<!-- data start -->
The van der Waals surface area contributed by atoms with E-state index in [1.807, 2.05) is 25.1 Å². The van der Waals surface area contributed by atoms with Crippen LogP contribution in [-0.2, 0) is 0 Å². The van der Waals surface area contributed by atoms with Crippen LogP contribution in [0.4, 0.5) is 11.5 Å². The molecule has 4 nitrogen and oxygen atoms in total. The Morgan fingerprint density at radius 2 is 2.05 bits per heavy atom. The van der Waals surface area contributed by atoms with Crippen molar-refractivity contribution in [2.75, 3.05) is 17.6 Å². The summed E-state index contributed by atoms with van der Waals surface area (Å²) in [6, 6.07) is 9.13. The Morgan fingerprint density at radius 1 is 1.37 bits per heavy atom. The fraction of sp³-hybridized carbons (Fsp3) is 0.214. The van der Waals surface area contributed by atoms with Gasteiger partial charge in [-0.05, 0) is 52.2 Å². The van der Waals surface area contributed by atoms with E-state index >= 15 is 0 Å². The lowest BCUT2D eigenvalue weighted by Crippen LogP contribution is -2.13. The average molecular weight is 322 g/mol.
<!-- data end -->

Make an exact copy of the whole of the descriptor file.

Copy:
The van der Waals surface area contributed by atoms with E-state index in [1.807, 2.05) is 25.1 Å². The van der Waals surface area contributed by atoms with Crippen LogP contribution in [-0.2, 0) is 0 Å². The van der Waals surface area contributed by atoms with Crippen LogP contribution in [0.4, 0.5) is 11.5 Å². The molecule has 4 nitrogen and oxygen atoms in total. The Morgan fingerprint density at radius 2 is 2.05 bits per heavy atom. The van der Waals surface area contributed by atoms with Crippen molar-refractivity contribution in [2.75, 3.05) is 17.6 Å². The summed E-state index contributed by atoms with van der Waals surface area (Å²) in [6, 6.07) is 9.13. The Morgan fingerprint density at radius 1 is 1.37 bits per heavy atom. The fraction of sp³-hybridized carbons (Fsp3) is 0.214. The van der Waals surface area contributed by atoms with Gasteiger partial charge in [-0.05, 0) is 52.2 Å². The van der Waals surface area contributed by atoms with E-state index >= 15 is 0 Å². The lowest BCUT2D eigenvalue weighted by Crippen LogP contribution is -2.13. The average molecular weight is 322 g/mol.